By @TheMarkDalton

We have had Periscope and Meerkat for some time now, so the ability to live stream is not brand new territory. However live streaming from a device in your pocket at any time you like is still in its infancy for the mass audience and now that Facebook have jumped into the mix it means that anyone can start a live stream.

Businesses have now been exposed to the sheer power of live streams on Facebook following the “Chewbacca mom” live stream. If you haven’t seen it yet then you need to hit up Google and have a look. A live stream on Facebook from Candace Payne of her trying on a talking Chewbacca mask in her car and laughing hysterically has shattered Facebook Live records.

At the time of writing this article, the video on Facebook has clocked up a whopping 154 million views. In the first 24 hours of it going live, it was watched 71 million times. Since then she has been appearing on TV shows, full scholarships were awarded to her family from Southeaster University and she has been on the general whirlwind tour of going viral.

With an eye opener into what can be done with something so simple. Businesses are naturally going to be now asking themselves how they too can get a slice of the pie. Well, I can’t promise you viral success, but I can give you some tips on how to plan and maximise your live streaming efforts on Facebook.

Promote before you go live

It is important to let your audience know about upcoming streams you may be planning to run. While you can go spontaneous and just go with the flow at times, it is also a good idea to plan some content out too.

When you do plan for a live stream, make sure you promote it. Not just on Facebook but promote it using other platforms too. Twitter, LinkedIn, Snapchat, Instagram. Let people know what you will be doing and when you will be doing it.

You can also make an announcement post on your Facebook page and then boost it as a paid Facebook ad before you go live. That will guarantee you get more eyes on your upcoming event.


Before you start broadcasting, do some preparation. If you are doing a live stream about a new product or you are showing off some behind the scenes of what you are working on then you need to make sure you try prepare the setting so that it is optimised for video.

Try to keep background noise as low as possible. Live streams are expected to be somewhat raw so nobody is expecting YouTube quality. However if you are trying to talk to the stream over intense background noise and they can’t hear what you are saying then they won’t hang around for long.

Decide who controls the camera, whether that is you holding it, you mount it onto something or your can get a colleague to operate it. Avoid distractions during the broadcast (so ignore your phone ringing silently in your pocket) and set an idea for how long you would like to broadcast for.


It is easier said than done, especially when you are in front of any kind of camera. However, try to relax and don’t forget to smile to the camera. Keep it light and entertaining.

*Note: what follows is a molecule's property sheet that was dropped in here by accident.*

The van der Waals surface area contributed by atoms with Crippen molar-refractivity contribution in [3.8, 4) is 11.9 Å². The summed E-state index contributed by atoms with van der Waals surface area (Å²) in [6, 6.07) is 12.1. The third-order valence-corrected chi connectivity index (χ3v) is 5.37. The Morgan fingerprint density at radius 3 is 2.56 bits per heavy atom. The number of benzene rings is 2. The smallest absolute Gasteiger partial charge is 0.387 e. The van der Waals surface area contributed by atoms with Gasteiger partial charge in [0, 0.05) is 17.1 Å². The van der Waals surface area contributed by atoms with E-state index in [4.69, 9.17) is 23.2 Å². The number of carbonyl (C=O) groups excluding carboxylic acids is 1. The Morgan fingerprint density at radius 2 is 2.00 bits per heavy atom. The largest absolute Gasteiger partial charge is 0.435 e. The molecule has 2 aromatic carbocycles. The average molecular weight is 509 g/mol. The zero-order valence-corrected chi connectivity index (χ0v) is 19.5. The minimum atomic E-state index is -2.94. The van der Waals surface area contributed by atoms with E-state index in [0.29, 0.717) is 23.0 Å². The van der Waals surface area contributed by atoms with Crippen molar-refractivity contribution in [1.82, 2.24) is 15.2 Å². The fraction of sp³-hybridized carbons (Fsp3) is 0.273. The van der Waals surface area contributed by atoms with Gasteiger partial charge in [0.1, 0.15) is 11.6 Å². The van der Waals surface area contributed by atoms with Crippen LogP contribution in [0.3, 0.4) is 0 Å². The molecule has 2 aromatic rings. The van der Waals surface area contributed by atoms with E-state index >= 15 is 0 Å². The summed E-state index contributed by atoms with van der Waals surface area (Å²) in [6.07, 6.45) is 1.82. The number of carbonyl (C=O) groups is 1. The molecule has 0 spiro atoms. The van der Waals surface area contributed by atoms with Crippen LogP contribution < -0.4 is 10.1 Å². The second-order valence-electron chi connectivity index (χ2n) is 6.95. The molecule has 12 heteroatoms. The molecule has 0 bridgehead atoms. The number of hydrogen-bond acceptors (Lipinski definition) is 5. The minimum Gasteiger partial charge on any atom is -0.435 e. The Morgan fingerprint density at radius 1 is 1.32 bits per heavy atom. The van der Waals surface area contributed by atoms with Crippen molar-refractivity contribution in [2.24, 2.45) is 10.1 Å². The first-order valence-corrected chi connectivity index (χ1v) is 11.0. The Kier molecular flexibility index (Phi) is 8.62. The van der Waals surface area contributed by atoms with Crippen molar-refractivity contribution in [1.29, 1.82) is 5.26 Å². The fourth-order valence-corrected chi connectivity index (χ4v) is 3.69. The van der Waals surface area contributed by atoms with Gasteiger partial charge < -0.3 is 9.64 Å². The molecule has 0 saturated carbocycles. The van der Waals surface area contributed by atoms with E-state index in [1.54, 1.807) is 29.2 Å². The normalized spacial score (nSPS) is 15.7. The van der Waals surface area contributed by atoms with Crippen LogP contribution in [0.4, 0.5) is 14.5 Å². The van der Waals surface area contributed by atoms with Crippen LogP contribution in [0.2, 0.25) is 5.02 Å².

If you are there all serious and business like, speaking in a dry formal tone of voice and not smiling at the audience then it won’t make for pleasant viewing. Give the audience a reason to like you and want to see more from you. Encourage feedback and ideas for future broadcasts, finish with a call to action.

Engage with the audience

Remember, you are live. People are watching you right then and there. If it’s good they will interact, they will leave reactions and comments. Don’t ignore them!

Engage with people who are talking to you in the comments. Acknowledge the audience, you don’t need to reply to every single comment but you do need to make an effort of connecting with them.

That will show people how much you appreciate their involvement by commenting and if they know you actually look at what they are saying and that you respond to their feedback, it will encourage them to be more active.

If you do your own thing and you ignore them all and what they are saying…well you are forgetting the whole ‘social’ aspect of ‘social media’ if you do that.


Before you run a live broadcast for the first time, practice! Try it out, get a feel for it and see how you do without having to exposure yourself to the entire world and potentially make a fool of yourself if something goes disastrously wrong.

To practice live streaming, just set Facebook’s ‘Who Should see this?’ privacy setting to “only me.” The live video will appear in the exact same way is it would do without this setting enabled, however the difference is that you can practice and nobody will know what you are doing.

When you do launch a live stream publicly, remember to add a short description of the stream. Something short, catchy and interesting that people will want to tune in and watch what you have to share.

Look at the feedback

Don’t ignore feedback, listen to what people have said during the live feed in the comments section and analyse the metrics when you are done. Facebook provides metrics for live videos which will tell you who watched a portion of the stream, who watched the total stream, how many people you reached and how many reactions you had.

Analytics like this are important so you can gauge what kind of content works, what doesn’t work so well and what structure you should consider using when you go into the future of live streaming.

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